By Peter Grier. Peter Grier is on the Monitor's in Washington, D. C.
The Christian Science Monitor
DO you find archaeology specials on cable TV oddly compelling? Have you ever considered taking night classes in Aramaic? Are you instantly attracted by the following sentence? "As we shall see, this inheritance might not have become ours had Justinian never married the bewitching demimondaine, Theodora, one of three daughters of a bear keeper in the Hippodrome in Constantinople."
If the answer to any of these questions is "yes," then Daniel Boorstin's magisterial new tome "The Creators" is likely to seem a great gift. For once again Boorstin, the prolific historian and former librarian of Congress, has delivered a compendium that proves one of life's consolations is the accumulation of a vast fund of general information whose daily utility is not readily apparent.
You may have known, for instance, that Cervantes and Shakespeare died on the same day. But I'll bet very few people recall Stravinsky's words on being asked to compose a ballet for circus elephants: "If they are very young, I'll do it." (Ringling Brothers performed that ballet 425 times, in case you're interested, but the trainers said their elephants were dignified animals who preferred to waltz.)
Goethe, as a boy, built an altar to nature in his bedroom topped by a flame lit through a magnifying glass by the rays of the rising sun. Peter Roget, best known for "Roget's Thesaurus," discovered the principles of vision underlying motion pictures. The Roman emperor Commodus took eight baths a day.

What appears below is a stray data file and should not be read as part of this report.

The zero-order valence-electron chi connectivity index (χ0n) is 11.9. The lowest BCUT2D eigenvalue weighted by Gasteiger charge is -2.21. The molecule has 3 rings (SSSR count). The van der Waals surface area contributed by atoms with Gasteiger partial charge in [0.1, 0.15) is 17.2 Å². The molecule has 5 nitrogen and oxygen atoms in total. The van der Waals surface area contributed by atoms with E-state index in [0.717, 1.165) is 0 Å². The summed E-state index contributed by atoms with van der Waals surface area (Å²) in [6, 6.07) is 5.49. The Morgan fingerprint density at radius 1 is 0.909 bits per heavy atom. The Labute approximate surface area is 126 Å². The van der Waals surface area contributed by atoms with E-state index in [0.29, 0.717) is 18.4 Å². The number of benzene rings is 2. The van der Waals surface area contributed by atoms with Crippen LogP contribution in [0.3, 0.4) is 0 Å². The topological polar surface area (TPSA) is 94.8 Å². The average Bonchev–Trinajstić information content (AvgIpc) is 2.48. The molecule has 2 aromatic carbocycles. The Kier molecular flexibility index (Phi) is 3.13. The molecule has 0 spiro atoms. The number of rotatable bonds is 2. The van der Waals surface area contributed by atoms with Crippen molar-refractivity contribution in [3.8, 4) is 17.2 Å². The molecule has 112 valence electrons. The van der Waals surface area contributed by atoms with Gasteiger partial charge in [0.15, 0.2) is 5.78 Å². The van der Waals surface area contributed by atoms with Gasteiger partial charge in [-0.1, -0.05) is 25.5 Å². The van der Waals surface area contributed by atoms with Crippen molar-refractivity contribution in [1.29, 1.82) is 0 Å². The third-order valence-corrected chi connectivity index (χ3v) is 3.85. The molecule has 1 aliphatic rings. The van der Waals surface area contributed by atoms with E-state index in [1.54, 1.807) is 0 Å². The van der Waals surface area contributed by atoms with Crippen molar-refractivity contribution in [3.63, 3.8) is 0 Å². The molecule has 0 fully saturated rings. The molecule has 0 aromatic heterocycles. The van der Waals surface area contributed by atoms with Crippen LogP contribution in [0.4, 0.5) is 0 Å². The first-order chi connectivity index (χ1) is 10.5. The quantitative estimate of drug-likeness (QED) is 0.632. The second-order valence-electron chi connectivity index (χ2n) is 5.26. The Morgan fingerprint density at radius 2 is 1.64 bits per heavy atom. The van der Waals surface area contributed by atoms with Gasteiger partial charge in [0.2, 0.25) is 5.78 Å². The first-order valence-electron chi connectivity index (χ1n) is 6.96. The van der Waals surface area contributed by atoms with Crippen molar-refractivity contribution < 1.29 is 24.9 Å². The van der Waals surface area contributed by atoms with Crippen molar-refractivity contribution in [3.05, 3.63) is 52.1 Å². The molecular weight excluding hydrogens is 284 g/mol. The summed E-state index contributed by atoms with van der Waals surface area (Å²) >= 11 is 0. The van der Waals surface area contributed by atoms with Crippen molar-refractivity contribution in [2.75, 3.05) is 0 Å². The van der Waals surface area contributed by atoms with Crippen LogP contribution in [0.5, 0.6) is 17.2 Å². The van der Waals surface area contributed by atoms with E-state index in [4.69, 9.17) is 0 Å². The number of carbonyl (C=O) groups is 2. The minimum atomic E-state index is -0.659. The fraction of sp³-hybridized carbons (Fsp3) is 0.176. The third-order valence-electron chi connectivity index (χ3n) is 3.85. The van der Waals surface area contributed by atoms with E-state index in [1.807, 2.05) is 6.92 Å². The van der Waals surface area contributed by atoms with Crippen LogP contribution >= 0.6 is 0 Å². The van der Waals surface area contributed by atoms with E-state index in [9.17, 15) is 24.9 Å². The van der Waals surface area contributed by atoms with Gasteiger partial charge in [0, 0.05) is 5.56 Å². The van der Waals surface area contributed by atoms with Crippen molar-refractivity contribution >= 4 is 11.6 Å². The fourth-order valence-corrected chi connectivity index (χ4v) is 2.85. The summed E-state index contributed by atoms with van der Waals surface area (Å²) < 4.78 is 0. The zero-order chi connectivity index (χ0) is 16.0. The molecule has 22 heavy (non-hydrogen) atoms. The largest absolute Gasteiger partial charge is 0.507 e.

Boorstin's previous big book, "The Discoverers: A History of Man's Search to Know His World and Himself," (1985) was about the pursuit of scientific and geographical knowledge. "The Creators" is about the arts, its subtitle "A History of Heroes of the Imagination." Where the history of science is easily written in chronological order, dealing with the arts is admittedly more difficult. It is "a story of infinite addition," writes Boorstin. "We must find order in the random flexings of the imagination."
Boorstin imposes stylistic order on his massive chosen subject by using pithy biographies of crucial writers, architects, painters, and other artists to illustrate thematic points. And it is in these sketches, which bring vividly to life figures half-remembered from school survey classes, that his easy prose works best.
Here is the aforementioned Justinian I, Byzantine emperor between AD 527 and 567, born Petrus Sabbatius to a poor peasant family in what used to be Yugoslavia. He became head of the Eastern Empire through hard work and family connections, produced a codified legal code, and then erected one of the great buildings of the world - the Great Church, or Hagia Sophia in Greek.
Of course, he also massacred 30,000 rebels when a mob gathered at the Hippodrome to protest his policies, but he didn't really want to. He would rather have fled - "the iron-willed Theodora persuaded him to stay and turn his general Belisarius on the mob," writes Boorstin. …